This idea did not stop there, from 2019 to 2021 a group of artists generated a collaboration to explore surveillance in public space, as a result The Dazzle Club movement was born, which had proposals for makeup and clothing design focused on preventing facial recognition, as well as "silent walks" through specific areas of the city of London, designed to "subvert surveillance".

These possibilities were recently confirmed with the Dodging Attack Using Carefully Crafted Natural Makeup study, conducted by researchers at Israel's Ben-Gurion University of the Negev and published in September 2021. Specifically, they performed contradictory machine learning (AML) attacks, in the ArcFace facial recognition model, using makeup with "natural effect" on key parts of the face. This research showed that the system only managed to identify participants in 1.22% of the frames. But these types of attacks do not work at this rate of success with all systems, much less with access control, where there is a clear record in advance.

Controversy as a factor for improvement
The focus of the discussion has focused on the unauthorized existence of people's frames and records. For Luis Alberto it is clear that "the software does not take an image of the face as such, which is what most worries people, what it does is build a 'word' or vector, which is a translation of facial features into ones and zeros. So this dispute is an opportunity to encourage training for end users in the management of these tools, so that they understand how it works and close the biases that hinder the massification of these solutions."

Meanwhile, Fernando sees technology as learning and constant improvement. For him, disagreements are transformed into improvements. "From Herta we are very happy that, more and more frequently, the user guides are being implemented, which help to avoid problems derived from disinformation. There will always be those who see technology and privacy as enemies, but avoiding risks that conflict the lives of citizens must be paramount for any government and, in that sense, facial recognition is just one more tool, because the main thing is to have the ability to act and avoid catastrophes. "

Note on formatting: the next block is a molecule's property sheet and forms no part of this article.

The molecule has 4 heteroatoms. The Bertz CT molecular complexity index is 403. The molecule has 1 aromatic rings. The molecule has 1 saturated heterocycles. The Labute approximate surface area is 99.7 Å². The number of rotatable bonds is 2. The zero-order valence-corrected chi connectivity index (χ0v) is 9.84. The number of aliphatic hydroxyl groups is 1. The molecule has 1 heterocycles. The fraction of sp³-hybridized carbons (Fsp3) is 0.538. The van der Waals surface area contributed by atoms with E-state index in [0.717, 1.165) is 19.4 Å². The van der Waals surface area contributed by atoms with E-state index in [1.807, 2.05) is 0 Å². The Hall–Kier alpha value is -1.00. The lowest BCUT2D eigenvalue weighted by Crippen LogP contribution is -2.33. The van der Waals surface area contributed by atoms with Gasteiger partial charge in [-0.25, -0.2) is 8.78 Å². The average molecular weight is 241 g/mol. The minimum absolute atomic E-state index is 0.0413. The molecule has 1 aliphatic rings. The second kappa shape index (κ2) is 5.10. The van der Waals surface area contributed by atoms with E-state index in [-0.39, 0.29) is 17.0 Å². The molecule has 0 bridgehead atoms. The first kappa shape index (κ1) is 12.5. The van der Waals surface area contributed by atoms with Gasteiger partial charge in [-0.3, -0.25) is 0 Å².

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For his part, Joel says that the most controversial thing has to do with the abusive use of data, which is also due to the vulnerabilities of storage platforms, where the indicated thing is that the statistics are strictly kept. "In fact, these controversies have caused systems to focus on making more responsible use of metadata. The right thing to do is to stick to local and international laws, which state: 'Don't keep more than you need.'"

In relation to that, Nicolás Gallo, sales manager for Latin America and the Southern Cone at CDVI, considers that "companies today have greater cybersecurity implementations for biometric information, because they seek to prevent unauthorized access and theft of this data. Contrary to games and filters on social networks that make facial records without it being clear where or how they can be stored. Those are the unsafe uses that we have most at hand and that should be avoided because they expose people." To the latter can be added a contribution from Loret, who indicates that "the facial unlocking of cell phones is not a security product, but is rather a consumer product."

Disadvantages and difficulties of facial detection
Regarding this type of development, Luis Alberto considers as an inconvenience the unforeseen costs associated with processing, which depend on the scenarios where you want to do the installation and the type of camera that is required. "In laboratory conditions it is simple because there is total control, but in open and public spaces the conditions surrounding the equipment are not completely dominated." And he adds that this is why it is vital to verify if the offer meets the requirements. "Paper holds everything, so the invitation to those interested in acquiring these solutions is to confirm the level of reliability and effectiveness of this technology with proofs of concept (POC) prior to the final purchase."